By John Eberhard
I recently became Google AdWords Certified and a Google Partner. As part of that cycle I did some training in current AdWords features and had to take two rather grueling tests. I survived.
So I thought I would kind of summarize where Google AdWords is heading and talk about some features that are not necessarily new, but that you might not be aware of.
First I will say that AdWords is very effective in generating leads for high ticket items, meaning items that cost say $500 or more. I have had some success with campaigns geared to less expensive items, but most of the successful campaigns I have managed have been promoting high ticket items.
You choose keywords where you want your ads to appear when someone types in those keywords. You choose your bid, meaning the maximum you will get charged when someone clicks on your ad and comes to your site. You also choose your daily budget, so you can control how much money you are spending and change it at any time.
You can choose where your ads will appear geographically. You can run text ads or banner ads.
It is best, in my experience and in the general consensus in the online marketing industry, to create customized landing pages for people to land on, not have them land on your home page.
Remarketing is relatively new for AdWords, say within the last 2-3 years. You work hard to drive people to your web site. But only a small percentage of them ever respond to you. There is now a new method that allows you to get your message out to those people again, after they leave your site, called “remarketing.”
Remarketing is a brilliant tool that can be used to improve the marketing of your products and services online. Here’s how it works:
Let’s say you’re interested in buying a widget. So you visit the web site for Tom’s Widgets. But you don’t buy anything right away.
You go on your way to visit other web sites. But when you visited the site for Tom’s Widgets, a cookie was placed on your computer (via special code on their web site) that identifies you as someone who has visited that site.
Now, when you visit other web sites that allow advertising and are part of one of the big advertising networks, you will see a banner ad or text ad for Tom’s Widgets (sometimes more than one ad on a page). And you will continue seeing ads for Tom’s Widgets as you browse the Internet, for a specified period of time, usually between 30 and 90 days.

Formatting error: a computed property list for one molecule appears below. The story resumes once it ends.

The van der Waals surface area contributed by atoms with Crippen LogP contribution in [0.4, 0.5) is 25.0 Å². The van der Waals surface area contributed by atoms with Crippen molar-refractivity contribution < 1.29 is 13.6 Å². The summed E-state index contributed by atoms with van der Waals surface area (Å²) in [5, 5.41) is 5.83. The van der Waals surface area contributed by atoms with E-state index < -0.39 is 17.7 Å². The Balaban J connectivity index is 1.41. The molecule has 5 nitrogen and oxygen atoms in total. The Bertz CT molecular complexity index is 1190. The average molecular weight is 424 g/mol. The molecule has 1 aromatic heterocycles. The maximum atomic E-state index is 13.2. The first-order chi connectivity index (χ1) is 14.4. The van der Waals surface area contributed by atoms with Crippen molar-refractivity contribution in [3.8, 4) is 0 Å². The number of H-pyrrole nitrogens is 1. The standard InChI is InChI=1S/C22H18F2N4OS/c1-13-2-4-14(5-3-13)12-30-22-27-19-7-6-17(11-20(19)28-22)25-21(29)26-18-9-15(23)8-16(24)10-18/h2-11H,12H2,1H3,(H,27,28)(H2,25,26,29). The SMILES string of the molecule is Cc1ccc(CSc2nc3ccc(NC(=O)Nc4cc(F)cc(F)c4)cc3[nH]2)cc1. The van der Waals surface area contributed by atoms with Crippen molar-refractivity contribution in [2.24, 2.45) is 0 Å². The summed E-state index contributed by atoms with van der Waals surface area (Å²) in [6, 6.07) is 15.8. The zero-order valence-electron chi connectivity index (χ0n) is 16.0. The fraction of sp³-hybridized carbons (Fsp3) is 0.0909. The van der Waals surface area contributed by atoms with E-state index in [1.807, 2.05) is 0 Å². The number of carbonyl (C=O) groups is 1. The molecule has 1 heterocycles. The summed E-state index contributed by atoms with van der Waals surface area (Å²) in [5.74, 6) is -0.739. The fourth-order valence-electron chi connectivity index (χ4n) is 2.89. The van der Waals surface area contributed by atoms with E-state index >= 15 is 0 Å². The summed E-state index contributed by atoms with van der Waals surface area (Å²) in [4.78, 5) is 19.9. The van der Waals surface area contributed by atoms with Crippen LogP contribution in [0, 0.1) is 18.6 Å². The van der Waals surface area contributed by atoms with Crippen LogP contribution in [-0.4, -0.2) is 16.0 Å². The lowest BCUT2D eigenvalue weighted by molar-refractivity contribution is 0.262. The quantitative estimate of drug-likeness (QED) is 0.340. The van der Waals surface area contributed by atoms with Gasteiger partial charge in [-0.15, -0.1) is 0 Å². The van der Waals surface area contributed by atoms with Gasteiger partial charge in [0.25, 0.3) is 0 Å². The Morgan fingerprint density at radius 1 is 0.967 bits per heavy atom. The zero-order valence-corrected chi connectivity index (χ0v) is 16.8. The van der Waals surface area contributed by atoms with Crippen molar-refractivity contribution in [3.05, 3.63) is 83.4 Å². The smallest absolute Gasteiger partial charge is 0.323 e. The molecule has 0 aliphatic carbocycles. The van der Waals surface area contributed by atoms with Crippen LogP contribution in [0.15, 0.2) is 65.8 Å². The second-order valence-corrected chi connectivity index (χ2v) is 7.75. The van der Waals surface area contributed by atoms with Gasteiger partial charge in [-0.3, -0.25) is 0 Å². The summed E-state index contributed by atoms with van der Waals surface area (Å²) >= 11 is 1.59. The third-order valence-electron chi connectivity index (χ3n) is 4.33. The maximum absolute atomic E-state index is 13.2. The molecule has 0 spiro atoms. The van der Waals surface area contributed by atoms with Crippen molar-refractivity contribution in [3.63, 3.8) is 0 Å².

You may have noticed this phenomena lately when you visited some site, and then started seeing ads for that company everywhere, over and over again, wherever you went online.
Recently I implemented remarketing for California DanceArts. Here you can see their ads appearing via remarketing, with a banner appearing on the ESPN web site, and on Townhall.com.
You can choose in what geographical areas you want your remarketing ads to appear. You can also choose specific sites within the network where your ads will appear.
You can see that this is potentially a very powerful tool. People visit your web site and so they are theoretically the right public to buy your products or services. Remarketing allows you to target them repeatedly with banner ads or text ads, enticing them to come back to your site and buy something.
Google Video Ads
One of the newer AdWords features and one that I think people should jump on right now is Google Video Ads.
Basically you can run a Google AdWords campaign that gets someone to click on the ad and then go to a video for your company on YouTube. And the cost per click for this type of ad is ranging in the 12 to 17 cents per click range, compared to most Google AdWords regular pay per click campaigns where the cost per click can range from $1.00 on up to over $20.00 in some industries.
Here’s how it works:
- Your video can be shown as a “pre-roll,” i.e. it is shown on YouTube before another video that someone went to see. You pay if they watch your video past 30 seconds.
- When someone does a search on YouTube and what they are searching for matches what your video is about, your video will show up near the top of the listings. You pay if they click on the listing and go to your video.
- Your video can show up in the suggested videos area on YouTube.
- The video can show up on other sites through the Google Display Network.
Of course whether this works for you or not depends on whether you have a video for your company. And video has to be compelling and do a good job of selling your company, and have a good call to action at the end (i.e. call us now at ____), and a good offer. Also it helps to optimize your video, with the proper information in the description and in other ways.
My Google rep told me that this is a unique opportunity in that the cost for these types of ads are very low at the moment. This is because not many people know about them and the competition for them is not very high. But the cost per click will go up as more and more people start doing these ads.
If you have a video that sells your company I would recommend considering these video ads. If you do not have a video, consider having one made. And I think this option works well even for companies that do not sell high ticket items. Contact me to see if this is a good fit for your company.
In summary, Google AdWords has some interesting features that can work for a variety of companies.